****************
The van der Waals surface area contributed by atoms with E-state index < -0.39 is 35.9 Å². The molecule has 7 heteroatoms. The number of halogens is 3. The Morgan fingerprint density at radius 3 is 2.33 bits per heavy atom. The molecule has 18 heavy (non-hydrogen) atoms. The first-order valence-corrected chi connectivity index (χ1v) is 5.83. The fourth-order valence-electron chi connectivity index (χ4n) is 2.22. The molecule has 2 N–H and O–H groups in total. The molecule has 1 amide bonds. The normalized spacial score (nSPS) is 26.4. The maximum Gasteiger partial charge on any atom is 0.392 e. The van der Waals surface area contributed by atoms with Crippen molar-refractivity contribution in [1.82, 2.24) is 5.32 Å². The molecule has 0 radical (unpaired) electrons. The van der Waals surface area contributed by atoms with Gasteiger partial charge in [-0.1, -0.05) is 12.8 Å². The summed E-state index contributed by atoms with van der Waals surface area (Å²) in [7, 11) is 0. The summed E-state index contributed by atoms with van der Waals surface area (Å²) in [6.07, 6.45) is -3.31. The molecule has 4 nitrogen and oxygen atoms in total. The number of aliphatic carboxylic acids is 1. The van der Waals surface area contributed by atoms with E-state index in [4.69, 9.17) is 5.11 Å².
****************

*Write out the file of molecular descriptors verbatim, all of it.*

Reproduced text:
The van der Waals surface area contributed by atoms with E-state index < -0.39 is 35.9 Å². The molecule has 7 heteroatoms. The number of halogens is 3. The Morgan fingerprint density at radius 3 is 2.33 bits per heavy atom. The molecule has 18 heavy (non-hydrogen) atoms. The first-order valence-corrected chi connectivity index (χ1v) is 5.83. The fourth-order valence-electron chi connectivity index (χ4n) is 2.22. The molecule has 2 N–H and O–H groups in total. The molecule has 1 amide bonds. The normalized spacial score (nSPS) is 26.4. The maximum Gasteiger partial charge on any atom is 0.392 e. The van der Waals surface area contributed by atoms with Crippen molar-refractivity contribution in [1.82, 2.24) is 5.32 Å². The molecule has 0 radical (unpaired) electrons. The van der Waals surface area contributed by atoms with Gasteiger partial charge in [-0.1, -0.05) is 12.8 Å². The summed E-state index contributed by atoms with van der Waals surface area (Å²) in [7, 11) is 0. The summed E-state index contributed by atoms with van der Waals surface area (Å²) in [6.07, 6.45) is -3.31. The molecule has 4 nitrogen and oxygen atoms in total. The number of aliphatic carboxylic acids is 1. The van der Waals surface area contributed by atoms with E-state index in [4.69, 9.17) is 5.11 Å².